The Visionary Photomontages of Herbert Bayer, 1929-1936, a selection of twelve photographs by Bauhaus artist Herbert Bayer (1900–1985), will be exhibited in tandem with the international loan exhibition The Paintings of Moholy-Nagy: The Shape of Things to Come. Influenced by the photographic works of László Moholy-Nagy and the modernist Bauhaus credo―there is no one true art form but rather an intersection of all art in pursuit of an idea, Bayer’s work as a photographer reflects his mastery of graphic design. Made in Berlin as Weimar culture faded and Hitler rose to power, the exhibited photomontages grapple with the tumultuous modern world as the artist experienced it between the years 1929 and 1936. A testament to Bayer’s wit and life experiences, these dreamlike photomontages harness the clinical detachment of the Bauhaus to create disturbing images that unveil primal scenes of forbidden desire and the dilemmas posed by individual but also national identity. In his abstract, often playful rearrangement of photographic fragments, Bayer reanimates fantasies from memory, history, nature, and Germanic identity.

Natori SHUNSEN, Ichikawa Sadanji II as Narukami Uejin from the series “Portraits of Actors”, ca. 1926. Color woodblock print. SBMA, Gift of Dr. and Mrs. Roland A. Way.

  Visions of Modernity: 20th-Century Japanese Woodblock Prints

Visions of Modernity, presented in a series of rotations, explores the creative process of printmaking in the first half of the 20th century in Japan, a period when artists of all disciplines explored new forms of expression as the nation sought to modernize by embracing new ideas and technologies from the West. This rapid adaptation, encouraged by the Japanese government since the Meiji Restoration (1868–1912), led artists in the early 20th century to react with a new sense of individualism and an urgency to express the political, social, economic, and cultural changes in their work. Printmakers, like other visual artists, learned Western artistic conventions such as linear perspective, photographic realism, and the techniques of lithography and etching, which fueled two parallel printmaking movements—Shin-hanga (new prints) and Sōsakuhanga (creative prints).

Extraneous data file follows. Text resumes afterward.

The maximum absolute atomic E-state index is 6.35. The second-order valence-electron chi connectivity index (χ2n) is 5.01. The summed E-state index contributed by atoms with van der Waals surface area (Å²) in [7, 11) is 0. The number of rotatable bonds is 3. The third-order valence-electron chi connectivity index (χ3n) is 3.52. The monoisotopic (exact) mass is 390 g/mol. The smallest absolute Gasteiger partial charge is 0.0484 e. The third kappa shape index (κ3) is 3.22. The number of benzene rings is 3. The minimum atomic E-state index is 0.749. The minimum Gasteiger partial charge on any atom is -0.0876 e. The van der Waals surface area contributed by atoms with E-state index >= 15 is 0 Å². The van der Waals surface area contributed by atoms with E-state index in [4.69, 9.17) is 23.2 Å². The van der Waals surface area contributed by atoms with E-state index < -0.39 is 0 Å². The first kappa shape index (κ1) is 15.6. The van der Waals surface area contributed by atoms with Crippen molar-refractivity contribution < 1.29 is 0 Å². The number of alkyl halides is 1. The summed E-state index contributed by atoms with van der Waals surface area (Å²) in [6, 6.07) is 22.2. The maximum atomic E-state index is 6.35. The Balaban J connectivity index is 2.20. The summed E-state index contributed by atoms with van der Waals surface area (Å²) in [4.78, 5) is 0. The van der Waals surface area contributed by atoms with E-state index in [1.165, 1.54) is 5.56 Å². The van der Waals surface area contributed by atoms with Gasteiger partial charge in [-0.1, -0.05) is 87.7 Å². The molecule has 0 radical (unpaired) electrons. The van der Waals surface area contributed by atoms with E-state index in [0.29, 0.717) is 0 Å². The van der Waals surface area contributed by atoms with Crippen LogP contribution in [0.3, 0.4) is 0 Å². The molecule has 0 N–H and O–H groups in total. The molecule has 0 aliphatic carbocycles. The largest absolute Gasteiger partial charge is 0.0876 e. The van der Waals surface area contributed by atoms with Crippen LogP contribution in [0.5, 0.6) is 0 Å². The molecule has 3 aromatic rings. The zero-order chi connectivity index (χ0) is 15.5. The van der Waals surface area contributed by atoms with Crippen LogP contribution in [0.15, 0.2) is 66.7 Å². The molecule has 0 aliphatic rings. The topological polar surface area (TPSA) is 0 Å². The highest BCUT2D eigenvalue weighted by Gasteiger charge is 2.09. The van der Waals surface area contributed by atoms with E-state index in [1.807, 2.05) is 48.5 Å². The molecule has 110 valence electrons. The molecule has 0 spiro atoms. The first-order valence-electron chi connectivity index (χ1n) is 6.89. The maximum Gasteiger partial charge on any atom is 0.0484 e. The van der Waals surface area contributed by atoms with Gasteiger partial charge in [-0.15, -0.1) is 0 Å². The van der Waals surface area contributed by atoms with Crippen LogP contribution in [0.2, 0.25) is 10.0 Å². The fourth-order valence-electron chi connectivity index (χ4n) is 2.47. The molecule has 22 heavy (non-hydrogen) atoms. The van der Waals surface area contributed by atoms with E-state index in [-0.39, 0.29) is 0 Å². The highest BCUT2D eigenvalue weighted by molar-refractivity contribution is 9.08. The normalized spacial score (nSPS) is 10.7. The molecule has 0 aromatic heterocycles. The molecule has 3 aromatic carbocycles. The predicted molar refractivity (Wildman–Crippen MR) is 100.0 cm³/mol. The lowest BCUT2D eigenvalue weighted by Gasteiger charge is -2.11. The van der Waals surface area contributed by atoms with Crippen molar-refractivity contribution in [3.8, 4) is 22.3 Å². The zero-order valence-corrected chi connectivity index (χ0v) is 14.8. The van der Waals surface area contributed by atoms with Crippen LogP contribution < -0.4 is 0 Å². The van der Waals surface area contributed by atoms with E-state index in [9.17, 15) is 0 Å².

Edgar Degas, Three Dancers in Yellow Skirts, ca. 1891. Oil on canvas. Michael Armand Hammer and the Armand Hammer Foundation.
  Degas to Chagall: Important Loans from The Armand Hammer Foundation

The Santa Barbara Museum of Art is delighted to present a selection of important paintings that are on extended loan by The Armand Hammer Foundation. The mandate of the Foundation is to share an extraordinary collection of works bequeathed by its founder with the public by lending to museums throughout the country.

The paintings on view from The Armand Hammer Foundation represent just a small fraction of the ravishing collection put together by Dr. Armand Hammer (1898-1990), perhaps best known for the extraordinary works of art he donated to his namesake institution, the Hammer Museum at the University of California, Los Angeles, from 1965 through 1990. These works complement seamlessly our Museum's rich holdings in the areas of French Impressionism and Post-Impressionism. Artists represented include Pierre Bonnard, Jean-Baptiste-Camille Corot, Marc Chagall, Edgar Degas, Henri Fantin-Latour, Berthe Morisot, Camille Pissarro, and Auguste Renoir.